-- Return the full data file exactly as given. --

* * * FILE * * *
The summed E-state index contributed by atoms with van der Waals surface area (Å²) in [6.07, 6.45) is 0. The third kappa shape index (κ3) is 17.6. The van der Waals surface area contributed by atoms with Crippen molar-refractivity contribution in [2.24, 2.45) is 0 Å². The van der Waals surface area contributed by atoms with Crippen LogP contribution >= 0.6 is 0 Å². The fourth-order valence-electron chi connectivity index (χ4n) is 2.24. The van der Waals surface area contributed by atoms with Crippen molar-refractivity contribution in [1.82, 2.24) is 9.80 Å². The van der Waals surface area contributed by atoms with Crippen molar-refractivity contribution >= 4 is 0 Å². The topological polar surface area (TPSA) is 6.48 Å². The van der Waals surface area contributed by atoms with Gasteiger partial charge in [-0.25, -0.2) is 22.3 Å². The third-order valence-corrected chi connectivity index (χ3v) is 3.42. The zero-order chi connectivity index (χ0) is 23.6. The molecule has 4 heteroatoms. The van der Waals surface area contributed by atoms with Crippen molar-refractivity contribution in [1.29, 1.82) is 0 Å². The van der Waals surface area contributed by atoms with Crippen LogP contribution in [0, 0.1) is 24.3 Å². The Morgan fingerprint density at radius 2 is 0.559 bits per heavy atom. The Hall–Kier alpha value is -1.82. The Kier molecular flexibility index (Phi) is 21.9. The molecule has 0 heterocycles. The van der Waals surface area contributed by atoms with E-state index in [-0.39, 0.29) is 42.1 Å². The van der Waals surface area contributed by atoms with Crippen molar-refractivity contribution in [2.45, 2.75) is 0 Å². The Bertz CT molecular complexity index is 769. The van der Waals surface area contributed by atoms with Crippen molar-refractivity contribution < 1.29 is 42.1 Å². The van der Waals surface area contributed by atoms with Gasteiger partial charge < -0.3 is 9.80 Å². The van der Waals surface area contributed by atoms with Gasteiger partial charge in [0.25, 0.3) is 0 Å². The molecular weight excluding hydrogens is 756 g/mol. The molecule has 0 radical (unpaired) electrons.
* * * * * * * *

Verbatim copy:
The summed E-state index contributed by atoms with van der Waals surface area (Å²) in [6.07, 6.45) is 0. The third kappa shape index (κ3) is 17.6. The van der Waals surface area contributed by atoms with Crippen molar-refractivity contribution in [2.24, 2.45) is 0 Å². The van der Waals surface area contributed by atoms with Crippen LogP contribution >= 0.6 is 0 Å². The fourth-order valence-electron chi connectivity index (χ4n) is 2.24. The van der Waals surface area contributed by atoms with Crippen molar-refractivity contribution in [1.82, 2.24) is 9.80 Å². The van der Waals surface area contributed by atoms with Crippen molar-refractivity contribution >= 4 is 0 Å². The topological polar surface area (TPSA) is 6.48 Å². The van der Waals surface area contributed by atoms with Gasteiger partial charge in [-0.25, -0.2) is 22.3 Å². The third-order valence-corrected chi connectivity index (χ3v) is 3.42. The zero-order chi connectivity index (χ0) is 23.6. The molecule has 4 heteroatoms. The van der Waals surface area contributed by atoms with Crippen molar-refractivity contribution in [1.29, 1.82) is 0 Å². The van der Waals surface area contributed by atoms with Crippen LogP contribution in [0, 0.1) is 24.3 Å². The Morgan fingerprint density at radius 2 is 0.559 bits per heavy atom. The Hall–Kier alpha value is -1.82. The Kier molecular flexibility index (Phi) is 21.9. The molecule has 0 heterocycles. The van der Waals surface area contributed by atoms with E-state index in [-0.39, 0.29) is 42.1 Å². The van der Waals surface area contributed by atoms with Crippen molar-refractivity contribution in [2.45, 2.75) is 0 Å². The Bertz CT molecular complexity index is 769. The van der Waals surface area contributed by atoms with Crippen molar-refractivity contribution < 1.29 is 42.1 Å². The van der Waals surface area contributed by atoms with Gasteiger partial charge < -0.3 is 9.80 Å². The van der Waals surface area contributed by atoms with Gasteiger partial charge in [0.25, 0.3) is 0 Å². The molecular weight excluding hydrogens is 756 g/mol. The molecule has 0 radical (unpaired) electrons.